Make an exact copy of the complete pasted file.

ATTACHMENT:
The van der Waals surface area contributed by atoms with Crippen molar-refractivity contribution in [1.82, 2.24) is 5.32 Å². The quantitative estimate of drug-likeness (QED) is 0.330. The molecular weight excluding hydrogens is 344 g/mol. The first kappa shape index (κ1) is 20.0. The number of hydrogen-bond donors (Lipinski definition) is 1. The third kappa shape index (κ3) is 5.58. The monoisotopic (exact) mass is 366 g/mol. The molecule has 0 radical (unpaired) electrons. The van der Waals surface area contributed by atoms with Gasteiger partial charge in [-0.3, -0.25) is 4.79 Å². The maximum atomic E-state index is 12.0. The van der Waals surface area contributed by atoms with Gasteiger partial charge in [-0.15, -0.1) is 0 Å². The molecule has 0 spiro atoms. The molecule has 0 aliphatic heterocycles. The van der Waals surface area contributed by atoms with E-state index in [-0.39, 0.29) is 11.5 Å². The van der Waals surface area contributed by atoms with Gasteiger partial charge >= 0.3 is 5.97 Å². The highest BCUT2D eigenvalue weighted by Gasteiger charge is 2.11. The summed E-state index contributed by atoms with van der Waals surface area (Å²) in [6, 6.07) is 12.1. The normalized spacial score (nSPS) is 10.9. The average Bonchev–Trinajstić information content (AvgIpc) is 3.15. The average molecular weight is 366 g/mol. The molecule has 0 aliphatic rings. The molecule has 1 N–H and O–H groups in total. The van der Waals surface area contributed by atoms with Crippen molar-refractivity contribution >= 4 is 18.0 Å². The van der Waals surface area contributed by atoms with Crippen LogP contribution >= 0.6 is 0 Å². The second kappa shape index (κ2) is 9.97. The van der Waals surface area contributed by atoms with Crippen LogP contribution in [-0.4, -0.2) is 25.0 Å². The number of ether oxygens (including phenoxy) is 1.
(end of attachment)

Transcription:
The van der Waals surface area contributed by atoms with Crippen molar-refractivity contribution in [1.82, 2.24) is 5.32 Å². The quantitative estimate of drug-likeness (QED) is 0.330. The molecular weight excluding hydrogens is 344 g/mol. The first kappa shape index (κ1) is 20.0. The number of hydrogen-bond donors (Lipinski definition) is 1. The third kappa shape index (κ3) is 5.58. The monoisotopic (exact) mass is 366 g/mol. The molecule has 0 radical (unpaired) electrons. The van der Waals surface area contributed by atoms with Gasteiger partial charge in [-0.3, -0.25) is 4.79 Å². The maximum atomic E-state index is 12.0. The van der Waals surface area contributed by atoms with Gasteiger partial charge in [-0.15, -0.1) is 0 Å². The molecule has 0 spiro atoms. The molecule has 0 aliphatic heterocycles. The van der Waals surface area contributed by atoms with E-state index in [-0.39, 0.29) is 11.5 Å². The van der Waals surface area contributed by atoms with Gasteiger partial charge >= 0.3 is 5.97 Å². The highest BCUT2D eigenvalue weighted by Gasteiger charge is 2.11. The summed E-state index contributed by atoms with van der Waals surface area (Å²) in [6, 6.07) is 12.1. The normalized spacial score (nSPS) is 10.9. The average Bonchev–Trinajstić information content (AvgIpc) is 3.15. The average molecular weight is 366 g/mol. The molecule has 0 aliphatic rings. The molecule has 1 N–H and O–H groups in total. The van der Waals surface area contributed by atoms with Crippen molar-refractivity contribution >= 4 is 18.0 Å². The van der Waals surface area contributed by atoms with Crippen LogP contribution >= 0.6 is 0 Å². The second kappa shape index (κ2) is 9.97. The van der Waals surface area contributed by atoms with Crippen LogP contribution in [-0.4, -0.2) is 25.0 Å². The number of ether oxygens (including phenoxy) is 1.